Delisle's Influential Map of the Louisiana Territory
"Carte de la Louisiane et du Cours du Mississipi Dressee sur un Grand Nombre de Memoires Entr'autres sur ceux de Mr. le Maire", Delisle/Covens & Mortier
Subject: Colonial Eastern United States, Louisiana Territory
Period: 1733 (circa)
Publication: Atlas Nouveau
Color: Hand Color
23.5 x 17.2 inches
59.7 x 43.7 cm
This is a later edition of Delisle's influential map of the French possession of Louisiana that drew together the cartographic work of the previous half century and had a tremendous impact on the history of cartography. When originally published in 1718, it was the first detailed map of the Gulf region and the Mississippi, and the first to show the explorations of De Soto, Cavelier, Tonty, Moscoso and Denis. The map was designed for the political purpose of invalidating the English claims west of the Appalachian Mountains and laid claim to Carolina by the French, which provoked an angry English response. The name Texas made its first appearance in print on the earlier edition of this map, with the legendary Mission de los Teijas, established in 1716. The notation of Indiens errans et anthrophages along the Gulf Coast warns of cannibals. However, it is the cartography of the Mississippi Valley for which the map is notable today. An inset of the Mississippi Delta and Mobile Bay fills the lower right corner, titled Carte Particuliere des Embouchures de la Riviere S. Louis et de la Mobile. This is the Covens & Mortier edition, a re-engraving of the original plate, updated with the addition of New Orleans.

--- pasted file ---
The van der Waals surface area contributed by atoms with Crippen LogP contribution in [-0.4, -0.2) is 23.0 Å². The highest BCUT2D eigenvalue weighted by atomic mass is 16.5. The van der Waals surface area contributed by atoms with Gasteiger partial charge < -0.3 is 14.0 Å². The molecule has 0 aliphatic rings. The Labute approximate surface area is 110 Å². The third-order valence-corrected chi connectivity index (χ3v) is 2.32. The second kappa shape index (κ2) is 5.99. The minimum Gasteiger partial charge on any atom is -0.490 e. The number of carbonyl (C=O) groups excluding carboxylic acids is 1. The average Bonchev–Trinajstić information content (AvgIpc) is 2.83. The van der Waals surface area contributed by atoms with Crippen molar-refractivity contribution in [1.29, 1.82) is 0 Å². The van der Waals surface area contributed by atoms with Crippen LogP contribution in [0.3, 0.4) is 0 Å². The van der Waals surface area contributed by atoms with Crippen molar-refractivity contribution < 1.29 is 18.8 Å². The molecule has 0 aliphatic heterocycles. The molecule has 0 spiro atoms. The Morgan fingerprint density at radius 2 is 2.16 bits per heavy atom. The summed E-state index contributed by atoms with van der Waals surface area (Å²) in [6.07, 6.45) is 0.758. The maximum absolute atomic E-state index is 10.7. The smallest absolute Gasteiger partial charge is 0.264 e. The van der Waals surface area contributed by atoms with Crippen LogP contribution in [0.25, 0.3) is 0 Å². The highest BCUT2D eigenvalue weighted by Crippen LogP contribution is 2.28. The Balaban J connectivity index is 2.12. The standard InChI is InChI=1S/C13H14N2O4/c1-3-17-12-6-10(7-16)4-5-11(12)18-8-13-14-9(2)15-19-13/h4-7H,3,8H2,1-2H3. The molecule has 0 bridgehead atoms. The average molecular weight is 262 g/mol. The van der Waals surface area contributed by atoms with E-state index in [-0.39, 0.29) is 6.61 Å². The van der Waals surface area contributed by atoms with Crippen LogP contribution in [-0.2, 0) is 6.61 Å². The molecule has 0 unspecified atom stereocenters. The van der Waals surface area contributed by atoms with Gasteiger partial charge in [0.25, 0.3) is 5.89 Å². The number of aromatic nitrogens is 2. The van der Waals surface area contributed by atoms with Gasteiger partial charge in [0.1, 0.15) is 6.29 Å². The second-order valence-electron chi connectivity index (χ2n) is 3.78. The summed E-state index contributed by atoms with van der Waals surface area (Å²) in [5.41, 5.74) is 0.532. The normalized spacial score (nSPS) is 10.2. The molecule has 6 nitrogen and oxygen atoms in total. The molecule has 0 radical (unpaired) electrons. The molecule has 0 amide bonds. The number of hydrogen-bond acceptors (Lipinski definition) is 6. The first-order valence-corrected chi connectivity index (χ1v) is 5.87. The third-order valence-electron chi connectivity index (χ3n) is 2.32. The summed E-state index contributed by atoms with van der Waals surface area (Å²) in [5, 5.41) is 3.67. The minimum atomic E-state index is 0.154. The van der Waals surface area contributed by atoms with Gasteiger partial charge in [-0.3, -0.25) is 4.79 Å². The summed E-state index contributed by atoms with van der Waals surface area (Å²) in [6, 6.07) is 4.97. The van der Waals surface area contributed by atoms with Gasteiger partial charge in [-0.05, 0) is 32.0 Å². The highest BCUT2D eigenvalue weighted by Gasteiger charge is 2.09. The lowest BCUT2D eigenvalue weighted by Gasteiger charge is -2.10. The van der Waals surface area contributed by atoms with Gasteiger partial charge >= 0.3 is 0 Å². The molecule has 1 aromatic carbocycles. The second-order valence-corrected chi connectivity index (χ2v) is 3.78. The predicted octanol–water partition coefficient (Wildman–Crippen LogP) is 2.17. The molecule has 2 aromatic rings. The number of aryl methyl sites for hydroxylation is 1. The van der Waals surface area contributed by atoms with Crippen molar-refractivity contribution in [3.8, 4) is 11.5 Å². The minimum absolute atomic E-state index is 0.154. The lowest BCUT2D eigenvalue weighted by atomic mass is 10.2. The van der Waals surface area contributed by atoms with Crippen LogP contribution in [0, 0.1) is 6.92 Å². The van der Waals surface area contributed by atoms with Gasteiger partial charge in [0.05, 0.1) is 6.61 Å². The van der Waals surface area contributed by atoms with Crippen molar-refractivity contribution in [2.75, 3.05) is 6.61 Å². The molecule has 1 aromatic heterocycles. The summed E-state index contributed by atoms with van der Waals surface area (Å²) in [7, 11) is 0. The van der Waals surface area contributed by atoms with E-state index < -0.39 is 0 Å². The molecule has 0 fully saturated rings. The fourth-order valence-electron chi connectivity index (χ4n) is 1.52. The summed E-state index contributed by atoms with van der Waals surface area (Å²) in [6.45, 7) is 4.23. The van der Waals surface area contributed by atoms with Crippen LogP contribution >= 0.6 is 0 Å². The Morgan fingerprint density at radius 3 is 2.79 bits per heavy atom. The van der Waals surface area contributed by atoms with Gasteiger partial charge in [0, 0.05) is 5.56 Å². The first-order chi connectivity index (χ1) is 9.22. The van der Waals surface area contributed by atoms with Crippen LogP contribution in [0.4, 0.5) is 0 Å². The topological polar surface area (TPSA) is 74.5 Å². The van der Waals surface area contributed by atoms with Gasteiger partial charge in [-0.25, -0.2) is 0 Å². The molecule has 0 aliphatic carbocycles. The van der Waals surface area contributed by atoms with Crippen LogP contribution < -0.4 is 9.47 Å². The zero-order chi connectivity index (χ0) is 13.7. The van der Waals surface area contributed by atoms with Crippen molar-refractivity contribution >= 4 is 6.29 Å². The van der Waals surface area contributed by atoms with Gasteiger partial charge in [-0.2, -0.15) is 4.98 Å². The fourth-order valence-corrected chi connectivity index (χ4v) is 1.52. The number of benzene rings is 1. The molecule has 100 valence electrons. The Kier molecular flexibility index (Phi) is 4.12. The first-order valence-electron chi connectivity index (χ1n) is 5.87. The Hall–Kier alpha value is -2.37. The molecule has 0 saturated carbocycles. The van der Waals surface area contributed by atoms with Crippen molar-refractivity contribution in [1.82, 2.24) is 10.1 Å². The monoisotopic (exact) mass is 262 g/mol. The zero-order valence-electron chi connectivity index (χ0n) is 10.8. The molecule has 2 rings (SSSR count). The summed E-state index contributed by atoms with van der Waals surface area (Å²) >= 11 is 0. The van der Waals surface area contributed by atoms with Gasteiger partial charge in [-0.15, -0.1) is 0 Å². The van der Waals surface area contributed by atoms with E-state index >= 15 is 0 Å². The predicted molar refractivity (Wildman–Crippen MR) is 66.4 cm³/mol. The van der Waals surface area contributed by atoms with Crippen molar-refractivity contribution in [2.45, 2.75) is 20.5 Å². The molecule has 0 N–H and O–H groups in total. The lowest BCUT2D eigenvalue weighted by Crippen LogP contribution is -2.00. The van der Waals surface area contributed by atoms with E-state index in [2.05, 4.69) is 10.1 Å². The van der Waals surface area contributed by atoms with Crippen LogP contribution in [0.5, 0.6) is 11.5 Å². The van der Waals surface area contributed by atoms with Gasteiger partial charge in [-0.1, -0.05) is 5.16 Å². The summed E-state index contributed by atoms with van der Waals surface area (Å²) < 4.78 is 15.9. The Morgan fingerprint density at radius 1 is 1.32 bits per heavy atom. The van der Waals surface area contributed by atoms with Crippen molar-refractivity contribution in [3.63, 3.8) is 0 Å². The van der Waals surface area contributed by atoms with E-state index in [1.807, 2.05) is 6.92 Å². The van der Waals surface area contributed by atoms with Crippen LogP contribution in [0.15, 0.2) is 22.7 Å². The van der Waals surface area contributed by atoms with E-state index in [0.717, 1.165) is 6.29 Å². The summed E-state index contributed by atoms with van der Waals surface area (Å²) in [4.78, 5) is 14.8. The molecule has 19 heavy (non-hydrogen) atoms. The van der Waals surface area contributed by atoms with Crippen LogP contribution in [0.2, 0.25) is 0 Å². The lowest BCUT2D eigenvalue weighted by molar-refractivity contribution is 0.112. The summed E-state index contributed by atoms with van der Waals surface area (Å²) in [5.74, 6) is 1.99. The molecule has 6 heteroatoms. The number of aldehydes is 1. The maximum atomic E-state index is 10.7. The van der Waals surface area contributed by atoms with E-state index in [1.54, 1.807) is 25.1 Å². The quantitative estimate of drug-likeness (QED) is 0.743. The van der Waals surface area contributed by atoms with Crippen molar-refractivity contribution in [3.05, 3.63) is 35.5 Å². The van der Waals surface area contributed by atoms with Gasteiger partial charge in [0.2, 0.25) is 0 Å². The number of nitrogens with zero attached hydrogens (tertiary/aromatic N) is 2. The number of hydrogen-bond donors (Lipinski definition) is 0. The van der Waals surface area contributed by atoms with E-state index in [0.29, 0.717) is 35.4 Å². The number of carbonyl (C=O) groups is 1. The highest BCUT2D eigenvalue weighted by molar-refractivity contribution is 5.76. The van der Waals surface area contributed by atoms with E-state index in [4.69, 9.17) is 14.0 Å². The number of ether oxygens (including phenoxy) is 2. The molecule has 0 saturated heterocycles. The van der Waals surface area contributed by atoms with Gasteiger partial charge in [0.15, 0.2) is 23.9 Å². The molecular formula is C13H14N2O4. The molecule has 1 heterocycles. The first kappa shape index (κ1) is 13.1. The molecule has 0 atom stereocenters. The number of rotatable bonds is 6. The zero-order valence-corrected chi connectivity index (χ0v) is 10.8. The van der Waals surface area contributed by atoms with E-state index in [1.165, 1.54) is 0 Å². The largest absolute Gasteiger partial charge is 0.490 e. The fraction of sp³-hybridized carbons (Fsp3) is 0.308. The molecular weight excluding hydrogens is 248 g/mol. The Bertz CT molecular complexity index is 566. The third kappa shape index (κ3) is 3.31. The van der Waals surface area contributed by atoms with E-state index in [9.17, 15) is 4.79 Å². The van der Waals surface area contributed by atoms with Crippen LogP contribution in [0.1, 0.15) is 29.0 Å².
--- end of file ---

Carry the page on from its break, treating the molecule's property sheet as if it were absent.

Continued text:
References: Cumming (SE) #208; Tooley (Amer) p.22, #45; cf. Wheat (TMW) #99; cf. Martin & Martin #19.
Original outline color on paper with a "W M" watermark, light toning and offsetting, and a few minor spots of foxing.